Georgiana D, Reviewer
Last updated on 1 Jan 2020
This is a loose modern retelling of Macbeth, based around a wealthy Californian high school girl who is drugged and gang raped at a party, then proceeds to murder — or provoke others into murdering — each of the assailants and their accomplices in turn. And yes, it is about as dark and shocking as that summary suggests. It’s definitely not for everyone. I’d stay away if you’re uncomfortable with violence, prefer relatively nice protagonists or are looking for a cheery or light-hearted read. There were one or two points where it started to push up against my pretty high threshold for dark reads and morally gray/villainous protagonists, but on the whole, I really enjoyed this.
The story is all in first person, and a lot of what makes it a standout read is a combination of Jade, the protagonist’s, characterisation and her voice. Rather unusually, she’s a bit of a mean girl type — or perhaps something worse — even before she faces the rape or goes on her revenge spree. Both she and her group of best friends could easily be the bitchy, bullying antagonists in a more stereotypical YA novel or film, and theirs isn’t a perspective you see all that often. It creates quite a different dynamic and makes you feel a bit more uncomfortable in rooting for her bloody schemes than if she was a generally sweet person who got pushed over the edge. But it also makes her fun to read, even in the novel’s darkest moments. Her narrative is brimming with energy, drama and life and sweeps you along.
It’s fair to say that a good deal of the plot is a bit far-fetched and not entirely believable. But basically, there’s no point looking for realism or picking out plot holes. You need to suspend your disbelief in much the same way you would with a contemporary fantasy novel and just go with the flow.
There’s a very diverse main cast in terms of race, gender, and sexuality. Off the top of my head, the MC is of Indian descent, her absolute best friend is trans, and her other two best friends, one of whom is of Asian heritage, have a will they/won’t they lesbian romance sub-plot. What’s quite nice is that all of these facts are just slotted subtly into the narrative without them being a big deal. No one is coming out or facing bullying over any of these characteristics (other than in a brief flashback to some transphobic bullying back in middle school, which the friends also got revenge over). It’s particularly refreshing to see this diversity in the context of a group of characters who are a part of the popular clique and who are unashamedly allowed to do bad things. And the strength of the four girls’ friendship was oddly heartwarming in the midst of all the darkness.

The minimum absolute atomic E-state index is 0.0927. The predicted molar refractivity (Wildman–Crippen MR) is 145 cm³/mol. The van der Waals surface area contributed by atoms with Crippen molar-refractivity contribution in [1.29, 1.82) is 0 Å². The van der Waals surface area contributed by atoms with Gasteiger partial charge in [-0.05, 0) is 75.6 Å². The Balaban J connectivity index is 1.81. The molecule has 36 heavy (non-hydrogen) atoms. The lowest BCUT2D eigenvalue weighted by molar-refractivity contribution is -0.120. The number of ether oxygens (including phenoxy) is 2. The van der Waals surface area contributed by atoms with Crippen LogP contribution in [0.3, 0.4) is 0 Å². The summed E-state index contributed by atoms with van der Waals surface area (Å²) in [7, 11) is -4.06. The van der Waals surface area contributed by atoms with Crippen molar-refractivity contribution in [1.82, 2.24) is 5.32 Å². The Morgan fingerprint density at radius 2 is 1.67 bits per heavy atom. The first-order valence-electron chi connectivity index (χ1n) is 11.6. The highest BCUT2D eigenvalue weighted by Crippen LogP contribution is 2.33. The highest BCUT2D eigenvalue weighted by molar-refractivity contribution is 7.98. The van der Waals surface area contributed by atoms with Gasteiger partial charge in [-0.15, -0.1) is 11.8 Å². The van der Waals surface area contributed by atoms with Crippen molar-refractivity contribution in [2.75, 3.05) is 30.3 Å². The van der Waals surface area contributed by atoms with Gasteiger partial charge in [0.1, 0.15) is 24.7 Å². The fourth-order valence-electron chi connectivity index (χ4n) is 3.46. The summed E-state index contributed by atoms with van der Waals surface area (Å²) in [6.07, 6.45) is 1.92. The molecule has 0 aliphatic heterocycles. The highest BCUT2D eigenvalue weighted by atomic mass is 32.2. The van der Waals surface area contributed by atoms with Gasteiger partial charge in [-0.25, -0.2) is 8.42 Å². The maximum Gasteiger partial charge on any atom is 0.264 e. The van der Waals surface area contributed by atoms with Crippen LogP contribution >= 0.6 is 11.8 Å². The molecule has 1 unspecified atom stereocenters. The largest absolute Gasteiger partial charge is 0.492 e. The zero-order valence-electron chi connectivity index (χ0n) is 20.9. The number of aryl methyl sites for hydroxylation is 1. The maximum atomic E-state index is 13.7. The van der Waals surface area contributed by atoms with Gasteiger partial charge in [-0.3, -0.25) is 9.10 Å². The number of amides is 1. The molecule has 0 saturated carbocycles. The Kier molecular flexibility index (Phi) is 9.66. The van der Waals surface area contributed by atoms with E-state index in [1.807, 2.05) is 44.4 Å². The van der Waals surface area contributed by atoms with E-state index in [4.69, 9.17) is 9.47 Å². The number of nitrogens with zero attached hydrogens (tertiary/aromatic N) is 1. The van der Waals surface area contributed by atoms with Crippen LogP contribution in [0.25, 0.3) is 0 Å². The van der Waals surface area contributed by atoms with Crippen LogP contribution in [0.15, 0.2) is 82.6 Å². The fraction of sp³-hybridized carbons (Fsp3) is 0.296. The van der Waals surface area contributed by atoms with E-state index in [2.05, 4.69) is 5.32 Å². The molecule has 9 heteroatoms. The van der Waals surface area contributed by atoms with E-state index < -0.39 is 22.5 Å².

Conversely, all the characters — protagonists, antagonists, love interests and secondary characters — are, to a greater or lesser extent, very rich and very hot. They’re also all generally pretty unpleasant and not that happy. Beyond the rapist boys and the murderous girls, there’s a general undercurrent of more minor cruelties and unpleasantness —unhappy relationships, backstabbing frenemies, distant parents, broken homes — that made me feel a bit tired at times. And whole swathes of the plot require you to really buy into the idea of school popularity mattering hugely. The equivalent to the original Macbeth’s attempts to become King of Scotland is people trying to become “King of the School.” I can’t say that’s something I found it really easy to identify with, but again, you need to go with it.
This review probably sounds a bit conflicted, even though I’ve given a 4 star rating. And that’s totally fair. The book took me on a bit of a roller coaster and that there were bits where I was loving it and bits where I was less sure. But I suspect that’s the sort of reaction the author wants to illicit. As I said above, it’s not for everyone, but if this sounds like something you might be interested in and the themes don’t sound too alarming, I’d strongly recommend giving it a go.
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